éirígí statement on British vindictiveness and the Price sisters

indexThe socialist republican party, éirígí, has said that the British administration’s decision to refuse Marian Price leave to attend the funeral of her sister, Dolours, is designed to add further grief to that already being felt by the Price/Rea family.

éirígí spokesperson Ursula Ní Shionnain said, “Republicans throughout Ireland were profoundly shocked and saddened to learn of the premature death of Dolours Price-Rea on Thursday.

“As young republicans, imprisoned in both Britain and Ireland from 1973 until the beginning of the 1980s, both Dolours and her sister Marian endured great hardship and ill-treatment, including the torture of force-feeding while on hunger strike, at the hands of the British state. Despite the efforts of their captors, the spirit and resolve of these two sisters could never be broken. Both Dolours and Marian provided inspiration and encouragement to many, not least of which was to their comrades in many other prisons.

“Those long years of imprisonment, isolation and ill-treatment were undoubtedly contributory factors to the ill-health which both sisters have suffered in recent years. They are not alone in that respect. It is a rarely discussed reality that many republican ex-prisoners continue to suffer the negative health impacts of long years of imprisonment and ill-treatment.”

Ursula continued, “What is special about the case of the Price sisters is the extent to which a campaign of vindictiveness and vilification has continued to be directed against them – a campaign now pursued even after death. The current internment of Marian Price has to be seen in the context of this forty-year campaign by the British state.

“Even with the death of Dolours, the British state continues that campaign of vindictiveness by refusing Marian an opportunity to bid her sister a final farewell or attend her funeral. Such a cold and malevolent decision should not shock anyone – callousness and mercilessness have long been the hallmarks of ‘cruel Britannia’.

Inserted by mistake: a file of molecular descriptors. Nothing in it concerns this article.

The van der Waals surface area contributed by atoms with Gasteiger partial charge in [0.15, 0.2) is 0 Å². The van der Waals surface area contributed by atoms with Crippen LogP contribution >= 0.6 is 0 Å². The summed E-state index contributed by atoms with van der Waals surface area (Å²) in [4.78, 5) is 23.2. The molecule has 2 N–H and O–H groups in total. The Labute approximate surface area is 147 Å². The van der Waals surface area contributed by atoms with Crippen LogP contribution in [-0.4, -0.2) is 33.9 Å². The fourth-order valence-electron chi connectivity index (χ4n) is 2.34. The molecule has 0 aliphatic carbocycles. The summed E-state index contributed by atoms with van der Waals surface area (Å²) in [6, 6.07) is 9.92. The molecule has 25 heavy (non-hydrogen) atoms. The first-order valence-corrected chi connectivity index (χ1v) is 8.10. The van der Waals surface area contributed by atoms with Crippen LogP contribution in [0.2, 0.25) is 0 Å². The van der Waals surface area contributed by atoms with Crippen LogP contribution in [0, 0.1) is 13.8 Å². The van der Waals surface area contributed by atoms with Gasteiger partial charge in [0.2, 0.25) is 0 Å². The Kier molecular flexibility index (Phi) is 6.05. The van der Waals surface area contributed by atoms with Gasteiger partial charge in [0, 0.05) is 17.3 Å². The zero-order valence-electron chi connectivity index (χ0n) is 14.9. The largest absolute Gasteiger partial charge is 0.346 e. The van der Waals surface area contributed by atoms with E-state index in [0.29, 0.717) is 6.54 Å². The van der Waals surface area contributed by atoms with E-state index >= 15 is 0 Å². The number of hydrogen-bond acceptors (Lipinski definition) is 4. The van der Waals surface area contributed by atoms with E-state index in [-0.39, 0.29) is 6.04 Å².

“That British decision is politically driven and designed to demonstrate the fact that, despite some cosmetic political changes, Britain remains the ultimate governing authority in the Six Counties. It is also designed to heap further unnecessary grief and torment on Marian and the wider Price/Rea family at this time of loss.

“On behalf of éirígí, I extend our deepest sympathy and condolences to Dolours’ family, her two sons, Danny and Oscar, and to her many friends. We particularly extend our sympathy and solidarity to her sister, Marian, at this most difficult of times.”

 

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Posted on January 27, 2013, in 21st century republicanism and socialism, éirígí, British state repression (general), Censorship, Civil rights movement, Democratic rights - general, Hunger strikes, Irish politics today, Prisoners - past, Provos - then and now, Repression and resistance in 1970s and 1980s, Repression and resistance in the six counties today, Revolutionary figures, Women in republican history, Women prisoners. Bookmark the permalink. Comments Off on éirígí statement on British vindictiveness and the Price sisters.

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